♫ Ted Hawkins, Happy Hour
🍺 Düxer Bock
Words & photos: Vincent Abbate
What’s the connection between a Mississippi-born busker and a beer named for a local legend and unofficial neighborhood mascot in Cologne, Germany? Is there a connection at all? I pause … and do believe I’ve found something.
It’s the juxtaposition of darkness and light in Ted Hawkins’s songs. The mix of pathos and humor. Hawkins wrote from a checkered personal history that came out sounding cheerful. It’s sad music that makes you happy. Similarly … Germans aren’t the most happy-go-lucky tribe on the face of the earth. A checkered history? Whoo boy.
But Rhinelanders and particularly the people of Cologne are known throughout the land for their Frohnatur – their cheerful, optimistic nature. Any excuse for a party and they’ll throw one. I’ve always thought of my adopted home city as Germany’s answer to New Orleans, just with bad weather and crappier music.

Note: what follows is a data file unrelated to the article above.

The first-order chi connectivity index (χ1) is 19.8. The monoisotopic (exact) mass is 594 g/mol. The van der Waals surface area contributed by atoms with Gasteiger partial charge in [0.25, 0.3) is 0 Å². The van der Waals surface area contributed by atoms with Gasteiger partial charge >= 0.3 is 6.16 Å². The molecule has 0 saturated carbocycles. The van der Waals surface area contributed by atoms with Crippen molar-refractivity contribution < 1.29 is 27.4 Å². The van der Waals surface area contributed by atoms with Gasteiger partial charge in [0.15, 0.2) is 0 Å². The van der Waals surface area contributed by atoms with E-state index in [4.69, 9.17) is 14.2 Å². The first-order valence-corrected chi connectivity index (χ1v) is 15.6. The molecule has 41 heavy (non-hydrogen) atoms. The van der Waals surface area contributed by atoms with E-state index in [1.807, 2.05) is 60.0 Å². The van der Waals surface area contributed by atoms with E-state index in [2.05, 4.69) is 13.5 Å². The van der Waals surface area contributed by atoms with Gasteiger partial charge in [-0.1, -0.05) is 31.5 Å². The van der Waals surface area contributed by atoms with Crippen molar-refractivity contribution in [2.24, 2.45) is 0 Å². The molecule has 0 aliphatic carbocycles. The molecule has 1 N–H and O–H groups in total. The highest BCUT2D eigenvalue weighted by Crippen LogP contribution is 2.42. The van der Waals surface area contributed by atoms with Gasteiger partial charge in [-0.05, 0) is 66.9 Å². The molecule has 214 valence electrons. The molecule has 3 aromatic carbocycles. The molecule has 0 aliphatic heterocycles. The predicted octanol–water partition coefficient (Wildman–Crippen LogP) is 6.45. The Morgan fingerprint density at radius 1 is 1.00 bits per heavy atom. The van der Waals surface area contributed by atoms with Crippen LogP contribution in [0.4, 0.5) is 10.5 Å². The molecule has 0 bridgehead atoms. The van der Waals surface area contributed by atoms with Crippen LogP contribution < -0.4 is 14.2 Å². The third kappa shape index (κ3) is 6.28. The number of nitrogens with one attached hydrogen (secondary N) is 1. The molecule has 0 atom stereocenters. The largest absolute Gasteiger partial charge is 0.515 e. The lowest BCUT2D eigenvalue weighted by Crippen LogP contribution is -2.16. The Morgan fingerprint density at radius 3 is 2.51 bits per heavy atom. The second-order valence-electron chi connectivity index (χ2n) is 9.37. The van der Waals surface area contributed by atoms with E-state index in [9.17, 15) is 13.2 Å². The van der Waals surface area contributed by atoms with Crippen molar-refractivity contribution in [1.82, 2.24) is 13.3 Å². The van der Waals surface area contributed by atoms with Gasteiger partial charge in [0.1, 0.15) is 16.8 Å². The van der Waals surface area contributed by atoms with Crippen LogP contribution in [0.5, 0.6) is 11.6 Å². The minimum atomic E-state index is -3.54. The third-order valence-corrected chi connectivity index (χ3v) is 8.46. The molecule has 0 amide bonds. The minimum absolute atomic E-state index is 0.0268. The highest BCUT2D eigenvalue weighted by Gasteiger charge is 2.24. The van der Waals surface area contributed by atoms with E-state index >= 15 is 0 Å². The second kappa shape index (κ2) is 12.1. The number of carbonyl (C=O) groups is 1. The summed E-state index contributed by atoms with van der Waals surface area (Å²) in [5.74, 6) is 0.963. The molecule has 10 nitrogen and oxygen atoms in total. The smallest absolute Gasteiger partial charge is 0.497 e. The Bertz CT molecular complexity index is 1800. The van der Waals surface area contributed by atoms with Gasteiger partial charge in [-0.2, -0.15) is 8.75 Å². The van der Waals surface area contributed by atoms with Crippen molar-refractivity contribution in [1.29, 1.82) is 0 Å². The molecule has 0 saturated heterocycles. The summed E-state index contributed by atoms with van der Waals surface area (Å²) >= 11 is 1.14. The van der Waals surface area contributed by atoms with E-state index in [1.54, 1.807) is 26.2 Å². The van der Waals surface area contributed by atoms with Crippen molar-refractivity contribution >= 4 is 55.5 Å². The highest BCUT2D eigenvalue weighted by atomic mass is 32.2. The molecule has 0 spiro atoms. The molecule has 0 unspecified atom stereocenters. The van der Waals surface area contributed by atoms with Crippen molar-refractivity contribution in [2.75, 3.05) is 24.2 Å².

Cologne is also the place where I discovered Hawkins, as with so many of my favorite musicians. I don’t recall who it was, but somebody – a guest at a weekly blues event I used to attend in the 90s – told me to check out Hawkins’s then-current album The Next Hundred Years. I did and was blown away. That album, released just months before Hawkins’s death on New Year’s Day 1995 and the one that broke him internationally, is on my list of 100 favorite albums of any genre. Maybe it’s in the top 50.
I’ve chosen Happy Hour, one of his earlier albums, instead. Why? Let’s crack open a Düxer Bock on the square bearing the same name and explore the work of this dark genius …